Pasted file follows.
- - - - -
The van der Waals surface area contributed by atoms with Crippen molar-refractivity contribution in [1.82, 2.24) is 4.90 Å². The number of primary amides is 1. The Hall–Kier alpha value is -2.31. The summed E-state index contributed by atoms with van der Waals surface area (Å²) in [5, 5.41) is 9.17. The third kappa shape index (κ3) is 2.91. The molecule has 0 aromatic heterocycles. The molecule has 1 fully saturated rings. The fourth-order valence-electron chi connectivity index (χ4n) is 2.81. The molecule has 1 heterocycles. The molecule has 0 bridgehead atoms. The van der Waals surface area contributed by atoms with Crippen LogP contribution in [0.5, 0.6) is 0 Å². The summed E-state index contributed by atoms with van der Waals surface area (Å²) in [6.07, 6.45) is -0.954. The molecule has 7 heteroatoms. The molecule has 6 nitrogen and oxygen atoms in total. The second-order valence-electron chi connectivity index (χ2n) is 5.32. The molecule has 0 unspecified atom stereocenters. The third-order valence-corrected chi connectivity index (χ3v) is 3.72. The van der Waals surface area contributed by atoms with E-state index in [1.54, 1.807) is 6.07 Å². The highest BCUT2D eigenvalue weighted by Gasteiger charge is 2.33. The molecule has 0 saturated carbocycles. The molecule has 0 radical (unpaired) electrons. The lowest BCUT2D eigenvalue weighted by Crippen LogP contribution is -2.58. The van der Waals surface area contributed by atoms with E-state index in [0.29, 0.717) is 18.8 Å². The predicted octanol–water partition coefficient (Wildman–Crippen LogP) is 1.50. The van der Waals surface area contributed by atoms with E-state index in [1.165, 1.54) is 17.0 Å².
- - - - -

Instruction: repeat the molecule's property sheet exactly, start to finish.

The van der Waals surface area contributed by atoms with Crippen molar-refractivity contribution in [1.82, 2.24) is 4.90 Å². The number of primary amides is 1. The Hall–Kier alpha value is -2.31. The summed E-state index contributed by atoms with van der Waals surface area (Å²) in [5, 5.41) is 9.17. The third kappa shape index (κ3) is 2.91. The molecule has 0 aromatic heterocycles. The molecule has 1 fully saturated rings. The fourth-order valence-electron chi connectivity index (χ4n) is 2.81. The molecule has 1 heterocycles. The molecule has 0 bridgehead atoms. The van der Waals surface area contributed by atoms with Crippen LogP contribution in [0.5, 0.6) is 0 Å². The summed E-state index contributed by atoms with van der Waals surface area (Å²) in [6.07, 6.45) is -0.954. The molecule has 7 heteroatoms. The molecule has 6 nitrogen and oxygen atoms in total. The second-order valence-electron chi connectivity index (χ2n) is 5.32. The molecule has 0 unspecified atom stereocenters. The third-order valence-corrected chi connectivity index (χ3v) is 3.72. The van der Waals surface area contributed by atoms with E-state index in [1.54, 1.807) is 6.07 Å². The highest BCUT2D eigenvalue weighted by Gasteiger charge is 2.33. The molecule has 0 saturated carbocycles. The molecule has 0 radical (unpaired) electrons. The lowest BCUT2D eigenvalue weighted by Crippen LogP contribution is -2.58. The van der Waals surface area contributed by atoms with E-state index in [0.29, 0.717) is 18.8 Å². The predicted octanol–water partition coefficient (Wildman–Crippen LogP) is 1.50. The van der Waals surface area contributed by atoms with E-state index in [1.165, 1.54) is 17.0 Å².